While Kevin McCarthy’s ouster as the Speaker of the House in the U.S. House of Representatives was unprecedented, it was not totally unexpected.
Following McCarthy’s election as Speaker after a contentious and chaotic fifteen round of votes in the House in January of this year, the only questions were how soon his speakership would end and how it would end. The end was very soon, as McCarthy only served for 269 days. The how it would end was predictable, based on McCarthy’s desperation-driven move in his bid to be the Speaker, to secure votes from a group of very conservative Republican House members.
To secure those votes, Mc Carthy agreed to changes in the House internal operating rules. One of the changes allows any House member to make a motion at any time for a roll call vote to remove the Speaker.
This rule change set up a scenario comparable to a hunter waiting patiently for just the right opportunity to ambush a prey. In this case, the prey was Kevin McCarthy, and the hunter was fellow Republican Congressman Matt Gaetz.
Gaetz has had a long-term antagonistic relationship with McCarthy and never wanted McCarthy as Speaker. He argued that McCarthy was untrustworthy. He also argued McCarthy was not a true conservative, but one who overpromised and underdelivered on his support for conservative public policy positions, especially on federal budget and government spending matters.
In Gaetz’s view, two McCarthy actions after being elected Speaker affirmed his negative perceptions about McCarthy. The first was McCarthy negotiating and reaching agreement with the Democratic controlled Senate and Democratic President Biden on a compromise to increase the federal debt ceiling limit. The second was McCarthy’s decision to bring forth a continuing budget resolution to avoid a government shutdown. This stopgap measure ultimately passed in the House but only with bipartisan support from Democratic House members.
After his decision to move forward on a continuing budget resolution motion, McCarthy responded to criticism of his actions in a succinct tweet, “Bring it on.” Gaetz replied, “I just did.”
Gaetz did so using one of the rule changes that McCarthy had agreed to previously. Gaetz introduced a motion in late September to remove McCarthy as the Speaker. A small bloc of very conservative Republican House members, along with all the Democratic House members present and voting, supported Gaetz’s motion. The result was McCarthy narrowly losing in his attempt to remain as Speaker.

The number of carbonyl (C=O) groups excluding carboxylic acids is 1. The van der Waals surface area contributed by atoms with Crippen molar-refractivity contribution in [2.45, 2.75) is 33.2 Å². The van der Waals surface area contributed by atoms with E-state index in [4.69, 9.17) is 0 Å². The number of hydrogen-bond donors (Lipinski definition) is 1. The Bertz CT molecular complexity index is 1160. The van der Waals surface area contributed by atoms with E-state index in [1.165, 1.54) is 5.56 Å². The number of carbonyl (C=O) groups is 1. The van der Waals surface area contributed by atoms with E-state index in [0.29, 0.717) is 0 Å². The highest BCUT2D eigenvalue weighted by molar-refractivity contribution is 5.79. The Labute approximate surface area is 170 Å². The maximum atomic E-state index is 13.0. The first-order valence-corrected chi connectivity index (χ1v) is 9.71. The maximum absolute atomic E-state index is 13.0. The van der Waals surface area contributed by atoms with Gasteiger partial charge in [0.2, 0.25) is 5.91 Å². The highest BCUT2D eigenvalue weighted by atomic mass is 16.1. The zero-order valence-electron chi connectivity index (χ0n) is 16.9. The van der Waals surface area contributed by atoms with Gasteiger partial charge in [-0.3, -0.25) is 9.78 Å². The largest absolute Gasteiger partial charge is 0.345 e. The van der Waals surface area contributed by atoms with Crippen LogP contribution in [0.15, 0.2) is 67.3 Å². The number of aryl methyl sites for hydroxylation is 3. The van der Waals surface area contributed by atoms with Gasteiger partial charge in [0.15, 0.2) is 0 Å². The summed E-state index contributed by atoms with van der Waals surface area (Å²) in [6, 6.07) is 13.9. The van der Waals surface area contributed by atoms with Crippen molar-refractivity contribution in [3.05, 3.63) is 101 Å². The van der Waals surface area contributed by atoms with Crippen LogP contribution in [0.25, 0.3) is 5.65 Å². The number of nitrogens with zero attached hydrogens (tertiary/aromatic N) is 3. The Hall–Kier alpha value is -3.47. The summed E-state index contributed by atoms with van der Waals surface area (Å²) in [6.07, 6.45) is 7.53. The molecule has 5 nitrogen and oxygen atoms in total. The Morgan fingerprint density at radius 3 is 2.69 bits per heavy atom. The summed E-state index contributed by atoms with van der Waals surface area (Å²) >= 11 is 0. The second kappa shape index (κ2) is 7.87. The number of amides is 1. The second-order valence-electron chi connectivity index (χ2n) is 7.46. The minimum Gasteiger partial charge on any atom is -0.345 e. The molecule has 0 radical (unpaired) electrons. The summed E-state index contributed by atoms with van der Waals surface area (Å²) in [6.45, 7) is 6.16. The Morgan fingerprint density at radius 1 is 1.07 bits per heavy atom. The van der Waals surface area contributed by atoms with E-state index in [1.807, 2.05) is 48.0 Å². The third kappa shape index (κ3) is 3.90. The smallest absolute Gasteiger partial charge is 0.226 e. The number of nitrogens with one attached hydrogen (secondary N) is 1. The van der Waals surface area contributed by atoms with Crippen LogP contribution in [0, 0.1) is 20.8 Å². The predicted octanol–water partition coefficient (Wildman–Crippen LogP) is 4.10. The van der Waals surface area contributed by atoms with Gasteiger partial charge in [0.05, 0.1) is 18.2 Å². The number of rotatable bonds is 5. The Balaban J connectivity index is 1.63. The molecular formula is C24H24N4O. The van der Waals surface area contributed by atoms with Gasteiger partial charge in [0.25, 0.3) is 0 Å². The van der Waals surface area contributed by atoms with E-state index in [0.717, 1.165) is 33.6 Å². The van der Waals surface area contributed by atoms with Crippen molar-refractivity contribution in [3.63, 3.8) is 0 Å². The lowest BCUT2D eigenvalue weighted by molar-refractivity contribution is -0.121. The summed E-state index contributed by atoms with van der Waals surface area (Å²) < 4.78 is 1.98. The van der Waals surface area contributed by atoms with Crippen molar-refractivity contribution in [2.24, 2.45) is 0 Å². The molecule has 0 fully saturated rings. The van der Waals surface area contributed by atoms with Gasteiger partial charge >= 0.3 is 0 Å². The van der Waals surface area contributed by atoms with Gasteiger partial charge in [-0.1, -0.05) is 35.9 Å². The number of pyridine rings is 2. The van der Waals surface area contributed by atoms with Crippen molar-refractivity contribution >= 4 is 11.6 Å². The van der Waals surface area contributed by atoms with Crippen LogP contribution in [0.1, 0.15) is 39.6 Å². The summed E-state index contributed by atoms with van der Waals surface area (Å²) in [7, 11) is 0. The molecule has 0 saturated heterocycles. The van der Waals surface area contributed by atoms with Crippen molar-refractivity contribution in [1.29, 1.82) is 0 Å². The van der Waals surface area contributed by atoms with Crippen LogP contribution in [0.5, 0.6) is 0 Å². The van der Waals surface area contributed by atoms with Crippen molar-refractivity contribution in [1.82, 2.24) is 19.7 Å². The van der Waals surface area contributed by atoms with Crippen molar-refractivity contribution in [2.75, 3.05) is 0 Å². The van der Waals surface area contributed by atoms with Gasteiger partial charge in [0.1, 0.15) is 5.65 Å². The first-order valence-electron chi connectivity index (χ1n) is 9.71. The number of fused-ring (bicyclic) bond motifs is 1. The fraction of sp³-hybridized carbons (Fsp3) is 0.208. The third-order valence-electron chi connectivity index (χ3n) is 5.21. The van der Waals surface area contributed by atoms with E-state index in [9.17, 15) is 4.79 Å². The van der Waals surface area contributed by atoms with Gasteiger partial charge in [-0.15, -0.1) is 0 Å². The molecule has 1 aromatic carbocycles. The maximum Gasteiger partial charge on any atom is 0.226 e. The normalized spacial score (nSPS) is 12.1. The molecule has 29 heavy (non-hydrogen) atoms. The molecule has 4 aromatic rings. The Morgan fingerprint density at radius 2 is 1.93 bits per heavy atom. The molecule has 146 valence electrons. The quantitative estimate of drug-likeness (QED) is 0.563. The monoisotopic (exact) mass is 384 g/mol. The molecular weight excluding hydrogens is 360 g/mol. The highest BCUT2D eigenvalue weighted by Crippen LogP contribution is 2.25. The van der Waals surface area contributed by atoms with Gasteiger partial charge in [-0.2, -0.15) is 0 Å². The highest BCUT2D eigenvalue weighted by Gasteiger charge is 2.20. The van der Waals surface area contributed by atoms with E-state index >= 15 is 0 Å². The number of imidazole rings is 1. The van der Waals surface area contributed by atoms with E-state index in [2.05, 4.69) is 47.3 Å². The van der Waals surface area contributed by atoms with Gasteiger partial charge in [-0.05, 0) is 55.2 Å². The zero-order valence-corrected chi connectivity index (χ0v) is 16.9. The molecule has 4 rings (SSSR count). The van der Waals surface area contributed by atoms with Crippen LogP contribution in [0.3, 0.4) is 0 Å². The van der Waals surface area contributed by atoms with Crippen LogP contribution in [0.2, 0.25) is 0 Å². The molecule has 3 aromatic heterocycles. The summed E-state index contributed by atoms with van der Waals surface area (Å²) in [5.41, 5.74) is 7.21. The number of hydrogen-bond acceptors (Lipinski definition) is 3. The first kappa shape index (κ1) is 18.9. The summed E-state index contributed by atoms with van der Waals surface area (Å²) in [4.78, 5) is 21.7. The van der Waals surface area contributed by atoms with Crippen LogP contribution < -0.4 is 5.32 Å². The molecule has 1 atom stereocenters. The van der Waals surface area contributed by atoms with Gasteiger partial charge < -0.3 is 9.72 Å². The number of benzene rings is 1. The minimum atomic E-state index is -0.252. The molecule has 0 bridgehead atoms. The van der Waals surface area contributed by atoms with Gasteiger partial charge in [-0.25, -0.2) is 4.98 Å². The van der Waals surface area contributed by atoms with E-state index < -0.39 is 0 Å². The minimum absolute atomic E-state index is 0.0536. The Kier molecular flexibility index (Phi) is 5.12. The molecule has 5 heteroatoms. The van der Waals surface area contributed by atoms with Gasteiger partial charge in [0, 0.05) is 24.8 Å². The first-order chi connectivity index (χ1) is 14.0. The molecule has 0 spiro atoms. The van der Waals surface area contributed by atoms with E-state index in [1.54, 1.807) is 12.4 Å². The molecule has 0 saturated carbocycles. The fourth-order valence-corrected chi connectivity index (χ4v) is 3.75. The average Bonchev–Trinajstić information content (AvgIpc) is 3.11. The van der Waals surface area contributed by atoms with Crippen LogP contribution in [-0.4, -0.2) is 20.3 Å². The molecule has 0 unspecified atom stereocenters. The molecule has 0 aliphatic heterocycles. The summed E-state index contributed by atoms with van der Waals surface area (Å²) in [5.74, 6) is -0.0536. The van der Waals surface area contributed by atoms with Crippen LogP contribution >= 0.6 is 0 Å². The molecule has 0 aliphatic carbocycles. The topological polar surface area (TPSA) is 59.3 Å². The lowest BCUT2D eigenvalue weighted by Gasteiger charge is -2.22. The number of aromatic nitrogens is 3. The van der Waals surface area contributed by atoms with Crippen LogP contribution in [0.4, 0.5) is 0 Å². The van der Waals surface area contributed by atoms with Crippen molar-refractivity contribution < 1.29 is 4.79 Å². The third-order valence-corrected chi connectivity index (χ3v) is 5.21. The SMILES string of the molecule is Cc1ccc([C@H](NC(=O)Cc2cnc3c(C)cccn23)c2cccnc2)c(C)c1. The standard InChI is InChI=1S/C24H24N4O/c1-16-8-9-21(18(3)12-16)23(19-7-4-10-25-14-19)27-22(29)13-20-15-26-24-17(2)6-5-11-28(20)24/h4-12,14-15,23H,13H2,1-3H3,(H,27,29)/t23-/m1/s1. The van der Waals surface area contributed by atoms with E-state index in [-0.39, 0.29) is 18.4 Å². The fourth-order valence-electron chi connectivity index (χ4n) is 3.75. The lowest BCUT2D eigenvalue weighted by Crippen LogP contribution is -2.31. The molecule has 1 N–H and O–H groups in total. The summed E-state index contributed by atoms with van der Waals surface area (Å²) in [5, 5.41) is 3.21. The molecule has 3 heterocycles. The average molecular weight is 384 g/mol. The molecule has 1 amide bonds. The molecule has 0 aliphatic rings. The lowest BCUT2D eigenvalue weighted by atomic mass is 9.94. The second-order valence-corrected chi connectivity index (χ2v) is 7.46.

Kevin McCarthy is not the only loser in this exercise of political musical chairs. The entire House of Representatives is a loser, as is the American public. Relatively few Americans understand the often complicated and always highly political internal affairs in Congress. Even fewer care about them. Polling consistently reports that huge numbers of Americans already view Congress as being dysfunctional and ineffective on addressing a wide range of critical domestic policy and foreign policy issues.
That said, there is one immediate way Congress can demonstrate they are willing and able to conduct their internal affairs with a higher level of stability and continuity.
Before elections are held for McCarthy’s successor and for future Speakers, leaders of the House Republican Caucus and leaders of the House Democratic Caucus must make it a top priority to change the rule on how to remove a speaker. The change must make it more difficult (but not impossible) to accomplish that outcome when absolutely necessary.
This rule change is not a Republican issue or a Democratic issue. It is a commonsense change for whichever party has a House majority. Without this rule change, no Speaker will be able to be effective with the constant threat of one House member launching and orchestrating a future McCarthy-like coup.
David Reel is a public affairs/public relations consultant who serves as a trusted advisor on strategy, advocacy, and media matters.